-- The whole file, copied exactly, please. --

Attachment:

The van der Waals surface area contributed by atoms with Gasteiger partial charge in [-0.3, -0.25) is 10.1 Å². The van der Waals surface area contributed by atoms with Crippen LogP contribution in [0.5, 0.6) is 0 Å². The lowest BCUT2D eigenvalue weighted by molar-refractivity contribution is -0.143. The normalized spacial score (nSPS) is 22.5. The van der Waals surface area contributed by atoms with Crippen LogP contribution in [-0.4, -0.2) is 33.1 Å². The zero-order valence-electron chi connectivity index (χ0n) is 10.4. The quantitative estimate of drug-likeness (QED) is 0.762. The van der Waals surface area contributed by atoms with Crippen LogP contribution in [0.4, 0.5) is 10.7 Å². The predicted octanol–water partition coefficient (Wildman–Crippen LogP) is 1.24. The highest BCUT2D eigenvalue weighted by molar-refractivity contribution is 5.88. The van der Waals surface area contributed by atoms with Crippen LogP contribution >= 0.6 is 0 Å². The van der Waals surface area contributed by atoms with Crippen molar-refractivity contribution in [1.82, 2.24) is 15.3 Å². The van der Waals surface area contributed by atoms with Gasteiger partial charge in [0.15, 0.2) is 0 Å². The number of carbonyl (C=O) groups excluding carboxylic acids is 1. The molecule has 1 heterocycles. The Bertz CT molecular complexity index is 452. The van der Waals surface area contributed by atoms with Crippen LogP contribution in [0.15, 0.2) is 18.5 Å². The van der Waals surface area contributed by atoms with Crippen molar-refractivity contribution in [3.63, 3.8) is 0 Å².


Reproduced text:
The van der Waals surface area contributed by atoms with Gasteiger partial charge in [-0.3, -0.25) is 10.1 Å². The van der Waals surface area contributed by atoms with Crippen LogP contribution in [0.5, 0.6) is 0 Å². The lowest BCUT2D eigenvalue weighted by molar-refractivity contribution is -0.143. The normalized spacial score (nSPS) is 22.5. The van der Waals surface area contributed by atoms with Crippen LogP contribution in [-0.4, -0.2) is 33.1 Å². The zero-order valence-electron chi connectivity index (χ0n) is 10.4. The quantitative estimate of drug-likeness (QED) is 0.762. The van der Waals surface area contributed by atoms with Crippen LogP contribution in [0.4, 0.5) is 10.7 Å². The predicted octanol–water partition coefficient (Wildman–Crippen LogP) is 1.24. The highest BCUT2D eigenvalue weighted by molar-refractivity contribution is 5.88. The van der Waals surface area contributed by atoms with Crippen LogP contribution >= 0.6 is 0 Å². The van der Waals surface area contributed by atoms with Crippen molar-refractivity contribution in [1.82, 2.24) is 15.3 Å². The van der Waals surface area contributed by atoms with Gasteiger partial charge in [0.15, 0.2) is 0 Å². The number of carbonyl (C=O) groups excluding carboxylic acids is 1. The molecule has 1 heterocycles. The Bertz CT molecular complexity index is 452. The van der Waals surface area contributed by atoms with Crippen LogP contribution in [0.15, 0.2) is 18.5 Å². The van der Waals surface area contributed by atoms with Crippen molar-refractivity contribution in [3.63, 3.8) is 0 Å².